I‘ll be the first to admit, when I first heard Jared & The Mill they did nothing for me. I could not fathom why anyone would like this band, although I could respect the folksy, bluegrass underlying tones. But it wasn’t enough for me. The second time I heard them I started to appreciate them a little more. By the time they played at The Gospel Claws CD release party I was digging the sound, had already been pseudo-indoctrinated to the friendly fun of the band by upright bassist Chuck Morris, and began to recognize some of the songs merely from the shows.
Last Saturday night Jared Kolesar had set up a show at Pub Rock Live with three full bands and two other musical groups. The Senators were added to the bill to flesh out Jared & the Mill’s banjo banging sound, while PALMS balanced the sound of the evening. While PALMS are personal favorites of mine, I’d only recently been introduced to The Senators when Jesse Teer, lead singer, contacted me with a free download off of their new Facebook page. I immediately took a listen and shared the link around for others to enjoy. I liked that they were twangier (if you get my drift) than Jared & The Milll and that bluegrass has found its way into popular local music.
Pub Rock Live is off Hayden at Roosevelt in a little strip mall in Scottsdale; it isn’t much to look at from the outside, but inside it opens up and is a nicer venue than FourSquare (it’s listed as a “dive bar” on the popular location app) purports it to be. SanTan Brewery drafts were too expensive but the PBR and DeSchutes draft deals made me and mine happy campers. Talking to several of the musician prior to the show, they said they enjoy this venue because the sound is fabulous. Also, tonight, since Jared & The Mill were planning to film footage for their video “Breathe Me In”, the lighting was off the hook. Lamps were set up across the stage, lights hung over the musicians and crowd, and the LEDs were set far from the deep red that photographers like myself hate.
In usual rockstar timing things started late with the Old Hours pulling two chairs up the microphones 45 minutes after the scheduled start time. As a two part harmony group they weren’t bad, and I am glad they had a chance to perform. They seemed nervous, the female vocalist definitely needs to learn the lyrics and relax on stage, and a backing band would help flesh out the potential of their sound.
Spending some time chatting with Jess Teer and the other Senators in the green room, I was struck by how nice the six piece band really is. By the time they took the stage, I was eager to hear their sound live. I’m late to the bluegrass scene having missed the entire Revival Railroad Tour Hype. (I’ve made up for it since with two years attending the Pickin’ in the Pines Flagstaff Bluegrass & Acoustic Music Festival two years running.) As they set up for sound check , I knew I was in for a treat. Their keyboardist Amber Johnson flitted across the stage in a sleek A-frame dress and a huge smile; she was the light of the band and the audience could just tell she loves what she does.
While the band harmonized well and Jesse Teer sang lead on most songs, their song “Lazarus”, sung by Adam Teer, really caught the essence of what The Senators was all about: folk music with heavy banjo and mandolin undertones that you could seriously dance to. You could tell they love performing and are planning to release their next full length album in the summer. Bryan James, the guitarist, shredded through the songs dauntlessly while The Senators made new fans who couldn’t stop from being affected by the sheer fun happening on stage.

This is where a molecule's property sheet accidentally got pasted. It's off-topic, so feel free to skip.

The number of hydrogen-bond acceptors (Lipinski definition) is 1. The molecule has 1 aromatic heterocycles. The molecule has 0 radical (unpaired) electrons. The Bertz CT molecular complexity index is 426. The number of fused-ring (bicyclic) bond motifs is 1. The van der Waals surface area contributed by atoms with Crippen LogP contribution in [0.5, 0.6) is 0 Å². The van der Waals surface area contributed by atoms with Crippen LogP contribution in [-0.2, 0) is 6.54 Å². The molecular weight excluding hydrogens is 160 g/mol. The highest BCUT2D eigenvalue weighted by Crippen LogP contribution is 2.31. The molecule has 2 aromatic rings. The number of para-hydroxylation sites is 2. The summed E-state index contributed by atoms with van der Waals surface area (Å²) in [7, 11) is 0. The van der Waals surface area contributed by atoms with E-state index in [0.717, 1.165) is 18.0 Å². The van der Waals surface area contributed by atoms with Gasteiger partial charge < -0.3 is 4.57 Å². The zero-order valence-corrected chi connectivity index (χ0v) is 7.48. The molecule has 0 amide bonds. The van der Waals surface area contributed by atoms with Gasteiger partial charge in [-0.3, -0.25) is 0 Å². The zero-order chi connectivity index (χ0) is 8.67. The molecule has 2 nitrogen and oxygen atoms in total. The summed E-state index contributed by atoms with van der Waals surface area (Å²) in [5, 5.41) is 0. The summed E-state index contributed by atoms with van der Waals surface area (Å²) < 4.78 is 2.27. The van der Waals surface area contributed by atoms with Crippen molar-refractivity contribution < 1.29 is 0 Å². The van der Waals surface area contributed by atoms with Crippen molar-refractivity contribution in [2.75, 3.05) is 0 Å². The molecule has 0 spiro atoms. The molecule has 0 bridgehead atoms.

As they ramped down towards the end of their set, they announced they were playing “The Ghost of Robert Johnson” before rapidly shifting into this high energy demonic roiling narrative. Punctuated by Jess Teer yanking his glasses from his face as if he was about to emerge from a comic book telephone booth, he quickly jammed into their signature song as Adam Teer and Bryan James held on for the ride. The three frontmen burned through the song with strings dancing across callused fingertips while Jesse seized across the stage as if possessed by the ghost of Johnny Cash or Jerry Lee Lewis. Sweat, strings, suspenders, and ankle high socks blurred as they rocked out the song.
After The Senators and their stuffed cock called Rooster bowed off the stage, I wasn’t sure how PALMS would work performing between two very similar bands; it didn’t matter much to me because since Apache Lake Music Festival in October 2012 they are one of my current favorites.
While lead singer Melody continues to fight the flu that has sweat through the southwest, PALMS continues to impress and build their fan base. They performed several songs including a Lykkee Li cover, “Get Some”, and every single track was solid. Prior to 2013 much of the band was Melody’s voice and image up front with her signature microphone, a retro-looking Shure Classic 55SH. Once she fell ill, the men picked up the energy, and as she struggles to get healthy, ironically, PALMS has become even better. I’ve always loved their first single “Oasis” (dropped with “Coyote” in late 2012) since the moment Anthony’s guitar joins Melody’s voice. PALMS considers themselves “surf rock” and for anyone within psychic distance of the stage clearly understands what they mean by that. Spike’s bass riffs, hairy chest, and ever present nose ring reeks of Canuba wax and SoCal sand.